Patient guidance for managing infusion site reactions

Knowledge of the patient’s treatment goals and expectations is important for providers as patients must receive additional guidance for managing local infusion site reactions. This is particularly crucial in patients initiating fSCIG, as recent clinical trials highlighted infusion reactions as one the primary reasons for treatment discontinuation in a small number of patients [44, 45, 52]. Although the number of patients was small, these dropouts occurred in highly controlled studies, with specifically selected patient populations, thorough patient training, and frequent monitoring; thus, these findings warrant consideration for patient adherence with fSCIG [44, 45, 52]. fSCIG initiation may require additional training and monitoring due to much higher volumes infused over a shorter timespan [44, 45]. Maintaining an open conversation on treatment type and goals may be particularly important for patients who have struggled to tolerate SCIG and fSCIG infusions. For many patients, local swelling, redness, pain, or itching are commonly associated with SCIG [67, 68]. These infusion site reactions are often mild, typically resolve within hours after the infusion, and decrease in frequency and intensity with time [67, 71]. Patients need to track the dimensions of any local reaction that increases in size and be in contact with a provider or nurse to monitor for potential infection [71]. Suggested are listed in Box 3 [52, 68, 72] and this anticipatory guidance may improve treatment-plan adherence.

It is important to emphasize that while converting patients to SCIG therapy, the first 2 to 3 sessions are to be conducted in the provider’s office or by a home infusion nurse to ensure that the patient demonstrates the ability to perform all required SCIG infusion steps on their own and to assess the patient’s tolerability of SCIG therapy. Patients opting for SCIG therapy must be regularly followed and monitored by the provider and staff to ensure compliance and proper therapy. It is extremely important to have patients work closely with nursing/training staff to ensure they have the necessary tools and guidance to optimize treatment.

Box 3 Approaches for mitigating local site reactions
• Using a different needle length (a longer needle may be needed to reach the subcutaneous tissue and avoid discomfort)
• Using a different needle gauge (a narrower gauge may reduce pain during needle insertion while a broader gauge may decrease resistance, increase the infusion rate, and decrease the infusion time)
• Using a different type of medical tape or bandage (to mitigate reactions to certain adhesives, paper or hypoallergenic tape may be needed)
• Ensuring a dry needle is used (do not expose the skin to liquid that is on the needle)
• Decreasing infusion volume per site
• Increasing infusion time to decrease burning sensation
• Using gentle massage or applying a warm/cold compress after infusion

Benefits of SCIG treatment

Beyond the safety and efficacy of SCIG demonstrated in children, adults, and elderly patients, SCIG treatment offers other benefits to patients [73]. As illustrated in the previous section, many aspects of SCIG treatment can be individualized. This may be of particular advantage in patients with difficult venous access, including infants, very small children, and adults with compromised access. The flexibility of infusion parameters also includes various infusion intervals that can accommodate a range of schedules, such as parents’ work schedules or young adults’ college classes [74]. Pediatric patients who have depended on a caretaker or parent to administer infusions can continue therapy as they mature, eventually self-administering SCIG according to their individual schedules. Adaptability of treatment may further provide developmental benefits in pediatric patients. Recent studies of pediatric patients with PIDD have found association with fatigue and school absences, as well as increase in anxiety and depressive symptoms and impaired emotional and social functioning [75, 76]. These studies emphasized the importance of tailoring treatment to each patient’s needs, and an additional therapy option with flexibility in dosing regimen may offer a route to improving HRQoL for these patients [75, 76].The total monthly dose prescribed by the clinician can be divided according to the interval between infusions (eg, a total monthly SCIG dose of 800 mg/kg can be divided into 200 mg/kg per week). The typical infusion interval for fSCIG is every 3 to 4 weeks and is preferred by patients who desire the convenience of home-based SCIG infusions but with fewer injections and longer intervals [44].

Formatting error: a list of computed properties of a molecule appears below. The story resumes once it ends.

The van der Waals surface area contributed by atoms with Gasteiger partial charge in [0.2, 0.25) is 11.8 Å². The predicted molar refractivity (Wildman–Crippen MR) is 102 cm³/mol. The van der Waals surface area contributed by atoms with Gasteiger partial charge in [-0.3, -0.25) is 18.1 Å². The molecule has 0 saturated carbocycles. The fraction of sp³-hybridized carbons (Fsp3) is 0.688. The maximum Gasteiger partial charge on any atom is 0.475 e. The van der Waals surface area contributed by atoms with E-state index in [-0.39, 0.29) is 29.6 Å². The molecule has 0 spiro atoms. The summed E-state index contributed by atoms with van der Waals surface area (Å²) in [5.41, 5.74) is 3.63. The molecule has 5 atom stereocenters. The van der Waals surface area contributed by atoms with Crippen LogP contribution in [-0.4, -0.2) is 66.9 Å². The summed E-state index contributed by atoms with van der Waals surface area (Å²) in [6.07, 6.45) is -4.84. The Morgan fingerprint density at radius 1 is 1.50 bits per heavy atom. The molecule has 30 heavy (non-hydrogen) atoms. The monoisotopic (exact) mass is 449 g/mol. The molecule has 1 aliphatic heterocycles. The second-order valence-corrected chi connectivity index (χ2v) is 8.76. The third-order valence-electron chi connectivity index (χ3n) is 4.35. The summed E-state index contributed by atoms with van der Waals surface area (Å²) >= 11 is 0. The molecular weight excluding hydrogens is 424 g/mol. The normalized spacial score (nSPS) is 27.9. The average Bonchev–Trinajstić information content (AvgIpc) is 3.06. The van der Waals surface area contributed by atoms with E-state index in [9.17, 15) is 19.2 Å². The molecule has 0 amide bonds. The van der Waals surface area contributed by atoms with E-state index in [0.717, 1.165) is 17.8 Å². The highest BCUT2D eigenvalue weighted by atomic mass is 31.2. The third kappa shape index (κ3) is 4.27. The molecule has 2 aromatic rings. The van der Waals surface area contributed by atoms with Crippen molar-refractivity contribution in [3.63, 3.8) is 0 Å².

Patients can also opt for manual push administration rather than infusion pumps [63]. For patients who prefer more frequent dosing, manual push can maintain good tolerability and similar trough IgG levels and infection rates compared with infusion pumps [77]. Among patients with PIDD, SCIG delivered by manual push resulted in more rapid infusions and was most frequently used for pediatric patients (< 2 years of age) [63]. Manual push may also be more practical in countries with decreased access to infusion pumps and could save 70% of administration cost compared with pump infusions [77].